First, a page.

There are people who very much identify with their cars. I am not among them.
I have a very basic silver Civic, the same one I’ve had for 10 years. And I swear to you, I will still occasionally try to open the wrong car. And then I notice that it doesn’t have a baby seat in the back.
Some of it, I think, is that I am just so in my head so much of the time. But candidly, cars just don’t interest me. There are so many other things to pay attention to in the world.
When I was dating, this car obliviousness worked against the men who try to impress you with their cars. I mean, if they had a car they were obviously proud of, I’d be all complimentary. And features like butt warmers impress me no end.
But if we were walking back to their car and there was a similar one of the same color parked nearby, I’d be just as likely to head for that one as theirs. It would immediately become clear I had no idea.
What? There are a lot of black and silver cars in this world.
You’d think I’d pay more attention.
The summer after ninth grade, we were back in the US, and in Virginia for a couple weeks. We were staying with one of our old neighbors.
Betty and I had gone out to run errands, and she’d needed to stop at the drug store – the same drug store where we bought our tremendous quantities of toilet paper – and I was hanging out in the rented car waiting for her. I was just kicking back looking out the window when I recognized an old friend of mine from junior high.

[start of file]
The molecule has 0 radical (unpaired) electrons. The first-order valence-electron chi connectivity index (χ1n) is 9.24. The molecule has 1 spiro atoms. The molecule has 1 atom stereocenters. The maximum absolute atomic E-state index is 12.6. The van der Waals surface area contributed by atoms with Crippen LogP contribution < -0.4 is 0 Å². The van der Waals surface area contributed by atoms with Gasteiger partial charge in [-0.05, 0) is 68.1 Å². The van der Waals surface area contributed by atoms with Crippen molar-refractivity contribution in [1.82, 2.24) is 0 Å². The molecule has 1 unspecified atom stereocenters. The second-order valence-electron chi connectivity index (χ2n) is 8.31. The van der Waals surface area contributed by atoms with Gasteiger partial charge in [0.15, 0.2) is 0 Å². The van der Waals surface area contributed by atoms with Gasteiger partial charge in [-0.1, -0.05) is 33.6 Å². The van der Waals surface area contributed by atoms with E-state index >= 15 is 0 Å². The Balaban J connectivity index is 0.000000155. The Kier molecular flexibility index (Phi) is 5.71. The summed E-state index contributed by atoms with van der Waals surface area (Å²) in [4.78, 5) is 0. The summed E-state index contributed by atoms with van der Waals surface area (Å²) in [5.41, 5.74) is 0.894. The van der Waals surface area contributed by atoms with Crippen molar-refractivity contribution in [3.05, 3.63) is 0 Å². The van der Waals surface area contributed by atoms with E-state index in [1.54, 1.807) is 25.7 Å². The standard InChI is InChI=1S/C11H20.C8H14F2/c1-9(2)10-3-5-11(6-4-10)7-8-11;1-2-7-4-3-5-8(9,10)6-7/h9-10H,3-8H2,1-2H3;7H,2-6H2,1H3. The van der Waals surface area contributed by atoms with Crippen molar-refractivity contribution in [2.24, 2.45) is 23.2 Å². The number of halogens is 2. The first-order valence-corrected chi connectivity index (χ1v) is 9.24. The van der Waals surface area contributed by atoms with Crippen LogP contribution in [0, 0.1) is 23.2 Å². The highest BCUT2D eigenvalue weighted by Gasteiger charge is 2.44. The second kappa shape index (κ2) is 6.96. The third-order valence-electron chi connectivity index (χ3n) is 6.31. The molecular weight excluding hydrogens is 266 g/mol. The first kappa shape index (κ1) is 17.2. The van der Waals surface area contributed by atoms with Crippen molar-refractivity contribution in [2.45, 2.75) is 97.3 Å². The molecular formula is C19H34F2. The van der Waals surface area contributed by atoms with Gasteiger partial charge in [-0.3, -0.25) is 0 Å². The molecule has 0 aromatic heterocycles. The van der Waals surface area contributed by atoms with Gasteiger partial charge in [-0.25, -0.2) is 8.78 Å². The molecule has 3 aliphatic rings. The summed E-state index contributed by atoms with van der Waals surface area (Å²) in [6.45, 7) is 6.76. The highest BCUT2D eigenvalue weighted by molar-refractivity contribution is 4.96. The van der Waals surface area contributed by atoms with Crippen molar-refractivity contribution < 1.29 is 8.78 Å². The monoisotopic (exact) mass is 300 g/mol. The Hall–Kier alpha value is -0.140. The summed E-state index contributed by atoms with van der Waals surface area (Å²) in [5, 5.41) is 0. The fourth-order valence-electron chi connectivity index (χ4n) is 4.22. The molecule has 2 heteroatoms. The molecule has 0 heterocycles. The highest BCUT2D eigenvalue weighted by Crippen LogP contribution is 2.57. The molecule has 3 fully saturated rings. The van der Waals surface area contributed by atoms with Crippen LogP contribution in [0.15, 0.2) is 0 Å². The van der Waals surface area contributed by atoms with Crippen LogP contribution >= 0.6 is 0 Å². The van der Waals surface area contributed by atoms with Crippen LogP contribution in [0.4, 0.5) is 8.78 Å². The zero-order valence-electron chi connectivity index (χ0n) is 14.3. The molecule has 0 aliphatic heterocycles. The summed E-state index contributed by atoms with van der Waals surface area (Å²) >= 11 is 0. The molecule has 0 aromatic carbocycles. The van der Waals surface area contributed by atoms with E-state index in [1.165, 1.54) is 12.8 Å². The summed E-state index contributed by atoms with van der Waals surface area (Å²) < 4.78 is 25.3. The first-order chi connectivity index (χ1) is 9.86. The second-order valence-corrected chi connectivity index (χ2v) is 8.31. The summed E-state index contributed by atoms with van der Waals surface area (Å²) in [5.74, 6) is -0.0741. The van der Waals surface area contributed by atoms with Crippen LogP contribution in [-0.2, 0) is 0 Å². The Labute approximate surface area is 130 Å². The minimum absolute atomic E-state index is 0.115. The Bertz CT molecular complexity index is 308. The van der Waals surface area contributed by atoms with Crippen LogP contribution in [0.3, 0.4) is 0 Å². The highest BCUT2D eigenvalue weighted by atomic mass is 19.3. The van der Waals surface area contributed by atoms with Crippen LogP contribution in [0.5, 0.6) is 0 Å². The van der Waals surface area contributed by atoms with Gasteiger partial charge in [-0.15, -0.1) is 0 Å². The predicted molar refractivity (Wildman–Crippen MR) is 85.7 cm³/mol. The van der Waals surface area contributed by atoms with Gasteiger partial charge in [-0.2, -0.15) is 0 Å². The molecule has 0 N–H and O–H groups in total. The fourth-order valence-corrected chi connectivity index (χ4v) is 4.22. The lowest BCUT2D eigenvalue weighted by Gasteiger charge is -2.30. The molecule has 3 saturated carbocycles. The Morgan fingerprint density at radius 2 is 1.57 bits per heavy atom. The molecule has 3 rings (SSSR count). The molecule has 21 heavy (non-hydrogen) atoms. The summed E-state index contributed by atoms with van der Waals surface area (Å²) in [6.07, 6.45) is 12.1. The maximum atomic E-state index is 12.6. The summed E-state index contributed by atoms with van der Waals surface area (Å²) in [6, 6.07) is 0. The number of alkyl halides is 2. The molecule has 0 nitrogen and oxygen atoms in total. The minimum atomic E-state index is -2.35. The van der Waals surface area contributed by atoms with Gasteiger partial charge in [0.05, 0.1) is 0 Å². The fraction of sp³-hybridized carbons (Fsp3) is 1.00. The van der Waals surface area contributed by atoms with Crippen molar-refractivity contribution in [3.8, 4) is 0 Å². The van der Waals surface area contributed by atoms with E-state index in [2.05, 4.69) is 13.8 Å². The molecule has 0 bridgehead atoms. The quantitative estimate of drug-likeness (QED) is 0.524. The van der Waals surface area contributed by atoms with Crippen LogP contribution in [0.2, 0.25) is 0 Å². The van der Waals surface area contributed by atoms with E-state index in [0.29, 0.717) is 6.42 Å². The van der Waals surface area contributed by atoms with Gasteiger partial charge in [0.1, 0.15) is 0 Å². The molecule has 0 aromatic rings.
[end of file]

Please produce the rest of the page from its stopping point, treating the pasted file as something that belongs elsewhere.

I got out and ran over to her. We chatted. And then I headed back to the car.
So I was sitting there, seat back reclined, feet up on the dashboard, enjoying the breeze from the open windows, when a very cute teenage guy got in the driver’s seat.
This shocked me into bolt uprightness. “What are you doing?”
I was all kinds of indignant. Even though he was really cute. Honestly! Who did he think he was?
He replied, “What are you doing?”
“Waiting for my mom!”
“But this is my car.”
“It is not!”
“It really is.” He held out his keys. He reached down between the seats. “These are my mother’s gloves.”
At which point I looked around the car. There was nothing actually familiar. It was just…blue. Same as our rental car.
I blushed. I stammered. I wanted to explain. “I...we...live in India...”
“Do you need a ride somewhere?” He asked this very kindly.
“I’m...Our car. Is blue! Too...sorry.”
I’d like to say I got out, walked right over to our car, and got in. But the truth is, I had no idea which one it was.
I fled as coolly as possible in the direction of the drugstore to find my mama.